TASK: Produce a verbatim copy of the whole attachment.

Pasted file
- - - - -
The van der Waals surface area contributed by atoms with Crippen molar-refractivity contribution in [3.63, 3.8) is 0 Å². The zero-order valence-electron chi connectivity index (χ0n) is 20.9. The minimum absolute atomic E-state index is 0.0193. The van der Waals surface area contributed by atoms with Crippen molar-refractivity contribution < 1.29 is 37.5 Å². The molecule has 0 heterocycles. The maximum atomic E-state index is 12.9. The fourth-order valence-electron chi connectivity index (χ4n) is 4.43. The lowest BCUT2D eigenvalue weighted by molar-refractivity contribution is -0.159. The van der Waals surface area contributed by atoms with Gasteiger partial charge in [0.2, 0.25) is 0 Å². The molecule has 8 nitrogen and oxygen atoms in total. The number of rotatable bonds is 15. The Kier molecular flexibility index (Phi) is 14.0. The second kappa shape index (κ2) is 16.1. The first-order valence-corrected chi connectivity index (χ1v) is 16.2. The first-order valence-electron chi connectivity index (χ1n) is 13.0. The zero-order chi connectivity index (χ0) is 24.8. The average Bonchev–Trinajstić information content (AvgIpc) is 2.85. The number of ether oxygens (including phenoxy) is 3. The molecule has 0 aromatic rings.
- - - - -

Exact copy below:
The van der Waals surface area contributed by atoms with Crippen molar-refractivity contribution in [3.63, 3.8) is 0 Å². The zero-order valence-electron chi connectivity index (χ0n) is 20.9. The minimum absolute atomic E-state index is 0.0193. The van der Waals surface area contributed by atoms with Crippen molar-refractivity contribution < 1.29 is 37.5 Å². The molecule has 0 heterocycles. The maximum atomic E-state index is 12.9. The fourth-order valence-electron chi connectivity index (χ4n) is 4.43. The lowest BCUT2D eigenvalue weighted by molar-refractivity contribution is -0.159. The van der Waals surface area contributed by atoms with Gasteiger partial charge in [0.2, 0.25) is 0 Å². The molecule has 8 nitrogen and oxygen atoms in total. The number of rotatable bonds is 15. The Kier molecular flexibility index (Phi) is 14.0. The second kappa shape index (κ2) is 16.1. The first-order valence-corrected chi connectivity index (χ1v) is 16.2. The first-order valence-electron chi connectivity index (χ1n) is 13.0. The zero-order chi connectivity index (χ0) is 24.8. The average Bonchev–Trinajstić information content (AvgIpc) is 2.85. The number of ether oxygens (including phenoxy) is 3. The molecule has 0 aromatic rings.